Electoral Systems and Their Political Consequences
Author: Vernon Bogdanor
Publisher: CUP Archive
Category: Political Science
This 1983 book analyses the main electoral systems of modern democracies, and places them in their institutional and historical context. A distinguished group of contributors provide interpretations of the electoral systems of the EEC countries and Japan, and assess how different electoral systems affect the political practice of each country.
Electoral systems matter. They are a crucial link in the chain connecting the preferences of citizens to the policy choices made by governments. They are chosen by political actors and, once in existence, have political consequences for those actors. They are an important object of study for anyone interested in the political process, and in this book we subject them to systematic analysis. In addition to some comparative chapters, the book contains full accounts of the operation of electoral systems in 22 countries: France, the UK, Germany, Italy, Israel, Spain, Austria, Belgium, Denmark, Finland, The Netherlands, Ireland, Hungary, Russia, Australia, Canada, India, the USA, Japan, New Zealand, Chile, and South Africa. The book provides detailed analyses of the operation of a diverse set of electoral systems in their national context. Each chapter explains how the electoral system really works in the given country, examining the strategic incentives the system provides tovoters, candidates, and parties. All country chapters have a common format and structure. Successive sections analyse: the institutional context; how each electoral system was chosen historically; how the current electoral system operates (the rules, mechanics, and ballot structure); and the political consequences of the current system (the impact on the party system, the internal life of parties, and the impact on parliament and government formation). Each country chapter then contains a final section which focuses on the politicization of electoral institutions. In recent years many countries have changed their electoral systems, either entirely or in part so there is a strong focus on the processes of electoral reform, both historically and prospectively. The book concentrates on the real world 'politics', as well as the 'political science' of electoral systems. The book will be of interest to those concerned with the practical political business of electoral reform. The bookcontains a wealth of evidence about the performance of various kinds of proportional representation and of non-PR systems. This will be invaluable for anyone interested in the question: 'What would be the best electoral system for my country?'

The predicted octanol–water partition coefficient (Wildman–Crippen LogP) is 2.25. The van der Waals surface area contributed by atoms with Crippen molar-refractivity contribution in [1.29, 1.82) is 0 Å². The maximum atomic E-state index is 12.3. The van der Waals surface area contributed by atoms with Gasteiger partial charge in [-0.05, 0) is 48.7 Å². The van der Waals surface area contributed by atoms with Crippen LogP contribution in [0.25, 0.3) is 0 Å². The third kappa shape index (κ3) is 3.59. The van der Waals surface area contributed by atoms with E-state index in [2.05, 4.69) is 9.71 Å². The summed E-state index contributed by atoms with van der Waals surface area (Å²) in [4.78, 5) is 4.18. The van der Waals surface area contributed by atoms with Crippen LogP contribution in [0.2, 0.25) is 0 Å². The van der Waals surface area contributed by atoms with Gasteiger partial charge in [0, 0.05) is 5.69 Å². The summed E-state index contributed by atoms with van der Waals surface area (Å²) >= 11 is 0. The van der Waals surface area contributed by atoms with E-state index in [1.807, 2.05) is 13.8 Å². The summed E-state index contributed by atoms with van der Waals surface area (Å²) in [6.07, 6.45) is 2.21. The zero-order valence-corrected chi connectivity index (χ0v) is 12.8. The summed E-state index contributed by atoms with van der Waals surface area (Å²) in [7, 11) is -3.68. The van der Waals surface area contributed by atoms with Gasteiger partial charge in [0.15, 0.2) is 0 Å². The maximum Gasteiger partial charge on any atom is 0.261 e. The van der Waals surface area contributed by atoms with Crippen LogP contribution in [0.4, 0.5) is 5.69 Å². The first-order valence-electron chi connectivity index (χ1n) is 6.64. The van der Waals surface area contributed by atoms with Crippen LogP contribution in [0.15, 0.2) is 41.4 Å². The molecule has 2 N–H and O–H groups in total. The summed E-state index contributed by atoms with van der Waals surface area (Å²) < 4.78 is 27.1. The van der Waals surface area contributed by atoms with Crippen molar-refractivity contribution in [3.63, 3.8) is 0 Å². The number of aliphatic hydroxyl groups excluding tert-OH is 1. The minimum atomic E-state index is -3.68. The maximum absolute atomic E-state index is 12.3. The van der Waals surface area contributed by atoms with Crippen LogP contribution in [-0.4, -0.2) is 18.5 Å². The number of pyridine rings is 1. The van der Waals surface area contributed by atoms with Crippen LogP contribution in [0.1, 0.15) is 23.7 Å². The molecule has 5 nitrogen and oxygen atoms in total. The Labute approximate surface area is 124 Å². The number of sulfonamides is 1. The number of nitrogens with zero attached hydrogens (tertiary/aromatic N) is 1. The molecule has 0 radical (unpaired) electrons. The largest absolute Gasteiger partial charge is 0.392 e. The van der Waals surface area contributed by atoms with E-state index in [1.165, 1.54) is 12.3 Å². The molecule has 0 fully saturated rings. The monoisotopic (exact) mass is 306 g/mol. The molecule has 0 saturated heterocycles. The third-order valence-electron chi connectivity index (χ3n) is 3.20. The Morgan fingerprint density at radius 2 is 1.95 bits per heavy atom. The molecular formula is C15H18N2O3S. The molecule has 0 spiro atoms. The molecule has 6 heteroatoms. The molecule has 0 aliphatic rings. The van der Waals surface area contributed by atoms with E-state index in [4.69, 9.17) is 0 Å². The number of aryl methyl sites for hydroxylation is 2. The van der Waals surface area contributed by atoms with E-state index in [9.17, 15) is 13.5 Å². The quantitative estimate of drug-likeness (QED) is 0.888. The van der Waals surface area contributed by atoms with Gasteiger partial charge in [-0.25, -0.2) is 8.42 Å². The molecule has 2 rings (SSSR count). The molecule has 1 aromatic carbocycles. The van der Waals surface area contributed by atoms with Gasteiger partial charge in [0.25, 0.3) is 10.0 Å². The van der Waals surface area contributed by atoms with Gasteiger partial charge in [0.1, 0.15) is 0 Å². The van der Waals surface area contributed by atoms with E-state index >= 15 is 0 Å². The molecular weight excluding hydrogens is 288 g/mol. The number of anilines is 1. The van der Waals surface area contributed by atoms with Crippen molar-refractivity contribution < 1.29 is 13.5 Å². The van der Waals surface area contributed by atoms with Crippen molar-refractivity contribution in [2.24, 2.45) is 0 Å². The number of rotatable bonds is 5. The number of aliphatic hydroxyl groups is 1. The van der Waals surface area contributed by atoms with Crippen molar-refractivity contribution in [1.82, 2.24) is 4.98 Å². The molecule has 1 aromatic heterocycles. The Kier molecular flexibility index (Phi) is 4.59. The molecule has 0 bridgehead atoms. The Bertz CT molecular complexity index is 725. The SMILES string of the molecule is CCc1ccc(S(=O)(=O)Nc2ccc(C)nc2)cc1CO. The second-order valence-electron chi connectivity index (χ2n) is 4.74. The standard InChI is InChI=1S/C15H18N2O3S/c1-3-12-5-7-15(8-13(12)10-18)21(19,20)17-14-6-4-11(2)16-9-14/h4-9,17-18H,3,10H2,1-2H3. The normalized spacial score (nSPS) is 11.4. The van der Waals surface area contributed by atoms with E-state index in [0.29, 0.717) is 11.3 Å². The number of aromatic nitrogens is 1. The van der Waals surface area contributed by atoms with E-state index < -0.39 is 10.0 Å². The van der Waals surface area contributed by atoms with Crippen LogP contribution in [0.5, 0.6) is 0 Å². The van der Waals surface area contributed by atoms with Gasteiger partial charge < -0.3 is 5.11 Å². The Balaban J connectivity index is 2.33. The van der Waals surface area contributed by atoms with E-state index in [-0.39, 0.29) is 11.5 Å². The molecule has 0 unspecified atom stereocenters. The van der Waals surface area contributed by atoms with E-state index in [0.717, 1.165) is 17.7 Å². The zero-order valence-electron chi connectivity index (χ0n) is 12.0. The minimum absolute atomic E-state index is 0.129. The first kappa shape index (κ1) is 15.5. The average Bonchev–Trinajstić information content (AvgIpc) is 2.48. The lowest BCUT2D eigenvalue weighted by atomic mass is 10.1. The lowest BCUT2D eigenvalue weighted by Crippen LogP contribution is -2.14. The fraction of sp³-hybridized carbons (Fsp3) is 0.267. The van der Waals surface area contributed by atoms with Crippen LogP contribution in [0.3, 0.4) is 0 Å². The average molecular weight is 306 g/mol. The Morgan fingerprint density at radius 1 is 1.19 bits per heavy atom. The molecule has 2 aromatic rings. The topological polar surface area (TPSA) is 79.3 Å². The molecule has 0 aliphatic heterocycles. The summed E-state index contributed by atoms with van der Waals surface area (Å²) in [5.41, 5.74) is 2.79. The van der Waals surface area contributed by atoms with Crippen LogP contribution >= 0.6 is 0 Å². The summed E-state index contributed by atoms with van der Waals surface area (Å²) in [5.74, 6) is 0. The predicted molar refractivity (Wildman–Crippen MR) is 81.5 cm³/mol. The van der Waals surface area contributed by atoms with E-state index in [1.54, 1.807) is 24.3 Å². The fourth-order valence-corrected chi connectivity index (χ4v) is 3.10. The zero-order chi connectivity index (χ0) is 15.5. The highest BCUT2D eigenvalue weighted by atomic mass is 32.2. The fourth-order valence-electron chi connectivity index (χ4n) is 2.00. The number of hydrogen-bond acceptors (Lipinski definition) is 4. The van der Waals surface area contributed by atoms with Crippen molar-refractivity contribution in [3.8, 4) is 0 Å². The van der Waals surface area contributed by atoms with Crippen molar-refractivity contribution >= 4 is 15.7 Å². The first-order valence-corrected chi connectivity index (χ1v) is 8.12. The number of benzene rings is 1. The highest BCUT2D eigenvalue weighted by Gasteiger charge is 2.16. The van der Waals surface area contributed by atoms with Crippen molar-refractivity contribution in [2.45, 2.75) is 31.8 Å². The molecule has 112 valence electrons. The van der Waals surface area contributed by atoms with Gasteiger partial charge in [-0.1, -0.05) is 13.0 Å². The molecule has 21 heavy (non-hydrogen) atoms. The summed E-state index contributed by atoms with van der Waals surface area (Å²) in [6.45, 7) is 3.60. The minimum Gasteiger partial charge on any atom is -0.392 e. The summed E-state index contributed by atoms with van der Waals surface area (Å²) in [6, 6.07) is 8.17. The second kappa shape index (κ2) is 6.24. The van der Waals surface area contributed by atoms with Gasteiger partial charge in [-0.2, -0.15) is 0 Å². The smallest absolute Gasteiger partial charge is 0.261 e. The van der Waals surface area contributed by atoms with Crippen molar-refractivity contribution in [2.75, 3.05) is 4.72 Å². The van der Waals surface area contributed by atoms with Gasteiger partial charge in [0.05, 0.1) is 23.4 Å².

This book provides you with a theoretical and comparative understanding of the major topics related to elections and voting behaviour. It explores important work taking place on new areas, whilst at the same time covering the key themes that you’ll encounter throughout your studies. Edited by three leading figures in the field, the new edition brings together an impressive range of contributors and draws on a range of cases and examples from across the world. It now includes: New chapters on authoritarian elections and regime change, and electoral integrity A chapter dedicated to voting behaviour Increased emphasis on issues relating to the economy. Comparing Democracies, Fourth Edition will remain a must-read for students and lecturers of elections and voting behaviour, comparative politics, parties, and democracy.
How do institutions and electoral systems matter for citizens' electoral choices? This is the first systematic study that attempts to answer this question for contemporary democracies. The book assembles leading electoral researchers to examine citizen choice in over 30 democracies surveyed by the Comparative Study of Electoral Systems.
Publisher: Macmillan International Higher Education
Category: Political Science
This major new text by two leading authorities in the field provides a state-of-the-art assessment of what we know about voting behaviour and the character, consequences and significance of elections in democratic states. It shows how patterns of electoral behaviour have evolved over time and vary in different countries.